The Great Prophecy of Britain

Armes Prydein Fawr, the Great Prophecy of Britain, is a poem attributed to Taliesin (although could not be his work as it was composed in the 10th century) in which he sings of the return of Cadwaladr ap Cadwallon (the hero in my book, The Last Pendragon) and Cynan, another dark age leader of the Welsh people.  Among the Welsh, it was these two, not Arthur, who would return in the future to save Britain.  The motivation was the same, however, in that the poet desires to drive the invading Saxons Read More…

The Succession (1170 AD) in Gwynedd

1170 AD was a tough year in Gwynedd. It was the year Owain Gwynedd died and as is often the case with a strong king, his death brings about a vacuum waiting to be filled with intrigue and fratricide. Because his brother, Rhun, had already died, Hwyel ap Owain Gwynedd, the second son, was the eldest surviving son. Unfortunately for Hywel, Owain had a lot of sons and the contention among them at their father’s death was fierce. While the tradition in Wales, under Welsh law at the time, was Read More…

Eryri (Snowdonia)

Eryri, Snowdonia in English, was the place in Gwynedd to which the Princes of Wales retreated, and their final stronghold when the English pressed on them from every side.  Mt. Snowdon (Yr Wyddfa) has always been at its center, but it traditionally included the Carneddau range and essentially all the land west of the Conwy River. It is the land the Edward allowed Llywelyn ap Gruffydd to keep in the 1277 treaty.  Today, as a national park, it includes 838 square miles. From John T Koch, Celtic Culture: An Historical Read More…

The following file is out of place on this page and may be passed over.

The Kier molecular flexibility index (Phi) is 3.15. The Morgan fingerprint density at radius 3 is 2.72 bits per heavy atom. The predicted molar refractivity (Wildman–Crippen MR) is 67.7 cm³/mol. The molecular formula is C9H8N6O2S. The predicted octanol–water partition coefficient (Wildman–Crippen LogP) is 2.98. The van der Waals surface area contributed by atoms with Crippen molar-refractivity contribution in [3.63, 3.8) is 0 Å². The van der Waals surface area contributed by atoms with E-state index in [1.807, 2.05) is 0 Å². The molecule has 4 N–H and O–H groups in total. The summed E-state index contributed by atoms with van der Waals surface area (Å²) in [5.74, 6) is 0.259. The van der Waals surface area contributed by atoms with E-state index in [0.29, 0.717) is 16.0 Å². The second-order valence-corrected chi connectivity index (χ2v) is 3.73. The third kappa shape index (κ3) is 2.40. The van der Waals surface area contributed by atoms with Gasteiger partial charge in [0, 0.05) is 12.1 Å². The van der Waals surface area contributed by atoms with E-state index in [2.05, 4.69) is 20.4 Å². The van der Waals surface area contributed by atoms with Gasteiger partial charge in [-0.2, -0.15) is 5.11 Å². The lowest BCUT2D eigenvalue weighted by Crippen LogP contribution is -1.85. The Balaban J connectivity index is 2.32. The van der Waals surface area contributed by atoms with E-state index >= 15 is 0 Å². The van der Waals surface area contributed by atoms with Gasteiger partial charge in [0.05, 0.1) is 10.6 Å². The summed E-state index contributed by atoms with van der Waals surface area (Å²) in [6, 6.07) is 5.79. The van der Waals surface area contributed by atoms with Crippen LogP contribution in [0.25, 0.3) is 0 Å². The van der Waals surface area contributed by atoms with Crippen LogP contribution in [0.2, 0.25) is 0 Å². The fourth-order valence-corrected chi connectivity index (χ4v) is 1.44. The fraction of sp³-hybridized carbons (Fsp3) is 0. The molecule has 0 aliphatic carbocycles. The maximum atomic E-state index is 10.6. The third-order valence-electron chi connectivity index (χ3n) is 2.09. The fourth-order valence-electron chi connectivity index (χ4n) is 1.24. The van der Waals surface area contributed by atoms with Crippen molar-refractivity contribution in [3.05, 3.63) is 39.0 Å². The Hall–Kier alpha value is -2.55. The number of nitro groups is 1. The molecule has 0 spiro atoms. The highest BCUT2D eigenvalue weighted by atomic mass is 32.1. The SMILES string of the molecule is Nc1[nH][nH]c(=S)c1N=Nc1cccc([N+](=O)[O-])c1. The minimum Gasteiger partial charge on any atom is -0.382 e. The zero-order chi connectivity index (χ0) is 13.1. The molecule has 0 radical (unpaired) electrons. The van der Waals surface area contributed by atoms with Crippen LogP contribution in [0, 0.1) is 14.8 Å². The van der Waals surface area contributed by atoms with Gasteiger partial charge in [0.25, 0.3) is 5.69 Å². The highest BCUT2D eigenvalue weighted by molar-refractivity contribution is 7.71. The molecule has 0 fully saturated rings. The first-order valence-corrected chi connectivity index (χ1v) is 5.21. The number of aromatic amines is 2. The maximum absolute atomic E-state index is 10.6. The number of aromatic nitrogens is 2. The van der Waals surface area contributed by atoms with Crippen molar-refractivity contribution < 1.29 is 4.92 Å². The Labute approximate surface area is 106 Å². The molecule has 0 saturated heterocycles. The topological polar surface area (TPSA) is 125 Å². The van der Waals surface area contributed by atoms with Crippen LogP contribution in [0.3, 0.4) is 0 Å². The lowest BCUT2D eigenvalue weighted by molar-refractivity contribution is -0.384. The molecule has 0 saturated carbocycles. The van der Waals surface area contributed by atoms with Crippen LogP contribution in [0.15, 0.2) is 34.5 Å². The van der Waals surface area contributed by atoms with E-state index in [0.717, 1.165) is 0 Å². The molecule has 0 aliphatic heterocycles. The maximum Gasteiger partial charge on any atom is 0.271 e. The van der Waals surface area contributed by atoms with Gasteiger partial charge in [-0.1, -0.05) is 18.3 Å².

Historical Sources for King Arthur

Historians are not in agreement as to whether or not the ‘real’ Arthur—the living, breathing, fighting human being—ever existed. The original sources for the legend of King Arthur come from a few Welsh texts. These are: 1) Y Goddodin—a Welsh poem by the 7th century poet, Aneirin, with it’s passing mention of Arthur. The author refers to the battle of Catraeth, fought around AD 600 and describes a warrior who “fed black ravens on the ramparts of a fortress, though he was no Arthur”.  http://www.missgien.net/celtic/gododdin/poem.html 2) Gildas, a 6th century Read More…

Annwn, the Welsh Underworld

Annwn, or Annuvin in the Chronicles of Prydein by Lloyd Alexander, is an ‘other’ world, from the one that mortals live in.  It is the realm of the gods, or of the dead, depending upon the source. This site states:  “The Welsh word annwn, annwfyn is traditionally translated “otherworld,” and is akin to some of the Irish worlds of the gods (Tír na mBéo, “Land of the Living,” etc.) One will recall that in the First Branch of The Mabinogi, Pwyll exchanges place and shape with Arawn, king of Annwn, Read More…

Taliesin the Bard

Whence come night and flood? How they disappear? Whither flies night from day; And how is it not seen? These lines are taken from a poem by Taliesin, a Welsh poet who lived roughly between 534 and 599 AD.  His poetry has survived in the medieval Red Book of the Hergest, and The Book of Taliesin, found here: http://www.llgc.org.uk/index.php?id=bookoftaliesinpeniarthms2. “It is this manuscript which preserves the texts of famous poems such as ‘Armes Prydein Fawr’, ‘Preiddeu Annwfn’ (which refers to Arthur and his warriors sailing across the sea to win Read More…

Bards and Poets